In eukaryotes, intracellular signaling events are essential for transmitting information from the external environment to gene expression networks (reviewed in reference 7
). This communication is particularly important for allowing rapid cellular adaption and survival during stress conditions. It is well established that environmental stress results in an evolutionarily conserved global alteration of the nuclear mRNA export pathway (6
). In response to heat shock, transcripts from genes encoding heat shock proteins (hsp) are exported, whereas most non-hsp poly(A+
) mRNAs are retained and accumulate in the nucleus (53
). Together with the coincident increased transcription of heat shock genes, the retention of non-hsp mRNAs results in a coordinated mechanism for the rapid production of the heat shock proteins essential for survival and stress recovery (6
). How signal transduction pathways modulate the mRNA export mechanism is not fully defined.
For mRNA export under normal growth conditions, the tr
anscription and mRNA ex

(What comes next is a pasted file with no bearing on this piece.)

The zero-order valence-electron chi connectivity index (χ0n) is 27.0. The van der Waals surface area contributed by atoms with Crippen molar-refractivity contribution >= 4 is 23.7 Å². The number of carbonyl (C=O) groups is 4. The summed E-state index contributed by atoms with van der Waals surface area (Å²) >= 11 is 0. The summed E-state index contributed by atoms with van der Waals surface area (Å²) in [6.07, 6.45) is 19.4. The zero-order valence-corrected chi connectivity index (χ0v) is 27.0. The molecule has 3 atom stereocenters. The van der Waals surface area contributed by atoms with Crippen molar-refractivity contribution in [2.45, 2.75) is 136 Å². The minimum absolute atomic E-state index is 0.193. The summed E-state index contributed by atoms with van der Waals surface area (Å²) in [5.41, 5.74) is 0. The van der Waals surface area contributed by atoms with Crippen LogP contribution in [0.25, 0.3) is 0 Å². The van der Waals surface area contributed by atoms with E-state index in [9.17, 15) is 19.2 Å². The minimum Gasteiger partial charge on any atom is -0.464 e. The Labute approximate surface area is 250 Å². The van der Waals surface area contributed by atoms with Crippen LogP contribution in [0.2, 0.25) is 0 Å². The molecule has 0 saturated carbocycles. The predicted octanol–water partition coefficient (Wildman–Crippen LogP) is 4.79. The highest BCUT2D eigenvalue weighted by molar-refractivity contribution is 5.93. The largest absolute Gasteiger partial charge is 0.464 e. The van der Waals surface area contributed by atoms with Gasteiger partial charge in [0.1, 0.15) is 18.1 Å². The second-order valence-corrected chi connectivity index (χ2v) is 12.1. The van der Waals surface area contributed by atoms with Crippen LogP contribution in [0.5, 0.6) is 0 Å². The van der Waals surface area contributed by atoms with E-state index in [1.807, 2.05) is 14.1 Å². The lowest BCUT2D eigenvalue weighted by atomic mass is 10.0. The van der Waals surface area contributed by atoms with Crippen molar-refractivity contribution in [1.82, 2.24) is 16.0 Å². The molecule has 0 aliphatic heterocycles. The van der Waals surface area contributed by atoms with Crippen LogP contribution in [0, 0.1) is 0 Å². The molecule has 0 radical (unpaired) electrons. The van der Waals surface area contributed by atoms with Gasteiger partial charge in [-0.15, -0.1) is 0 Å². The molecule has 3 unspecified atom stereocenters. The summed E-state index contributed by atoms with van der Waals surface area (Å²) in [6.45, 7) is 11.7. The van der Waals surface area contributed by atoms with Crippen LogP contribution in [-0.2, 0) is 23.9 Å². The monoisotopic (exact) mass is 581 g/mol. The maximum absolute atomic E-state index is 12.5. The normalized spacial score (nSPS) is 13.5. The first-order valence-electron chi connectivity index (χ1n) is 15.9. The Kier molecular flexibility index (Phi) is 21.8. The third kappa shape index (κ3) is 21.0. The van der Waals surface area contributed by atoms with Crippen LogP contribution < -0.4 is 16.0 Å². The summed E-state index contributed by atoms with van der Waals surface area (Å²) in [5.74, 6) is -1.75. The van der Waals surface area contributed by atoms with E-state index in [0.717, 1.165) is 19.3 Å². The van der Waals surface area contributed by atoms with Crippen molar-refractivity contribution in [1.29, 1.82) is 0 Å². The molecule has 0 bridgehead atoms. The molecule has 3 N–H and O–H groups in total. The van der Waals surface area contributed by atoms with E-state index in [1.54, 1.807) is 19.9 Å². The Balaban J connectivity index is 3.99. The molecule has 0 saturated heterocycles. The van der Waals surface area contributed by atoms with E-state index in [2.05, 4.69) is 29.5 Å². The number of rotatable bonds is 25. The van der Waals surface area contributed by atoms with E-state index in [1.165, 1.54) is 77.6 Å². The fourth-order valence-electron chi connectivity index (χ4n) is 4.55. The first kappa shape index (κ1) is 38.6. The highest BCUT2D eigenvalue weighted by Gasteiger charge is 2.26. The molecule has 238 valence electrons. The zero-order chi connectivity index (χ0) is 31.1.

port (TREX) complex is critical for coupling mRNA biogenesis with messenger ribonucleoprotein particle (mRNP) packaging to allow formation of an export-competent mRNP (1
). The TREX complex includes the essential mRNA-binding protein Yra1 and the export receptor Mex67-Mtr2 in Saccharomyces cerevisiae
(TAP/NXF1-p15/NXT1 in vertebrates) (22
). Recruitment of Mex67-Mtr2 appears to be the penultimate step, which stimulates release of the mature mRNP from chromatin-associated biogenesis factors and the transition to early mRNA export steps (31
). Association of Mex67-Mtr2 with the mRNP is key for export and directly mediates subsequent targeting to nuclear pore complexes (NPCs) in the nuclear envelope and NPC translocation via interactions between Mex67-Mtr2 and NPC proteins (nucleoporins [Nups]) (reviewed in reference 34
). Thus, defining the mechanisms that control interactions between mRNA-binding proteins and Mex67-Mtr2 will likely reveal important regulatory steps.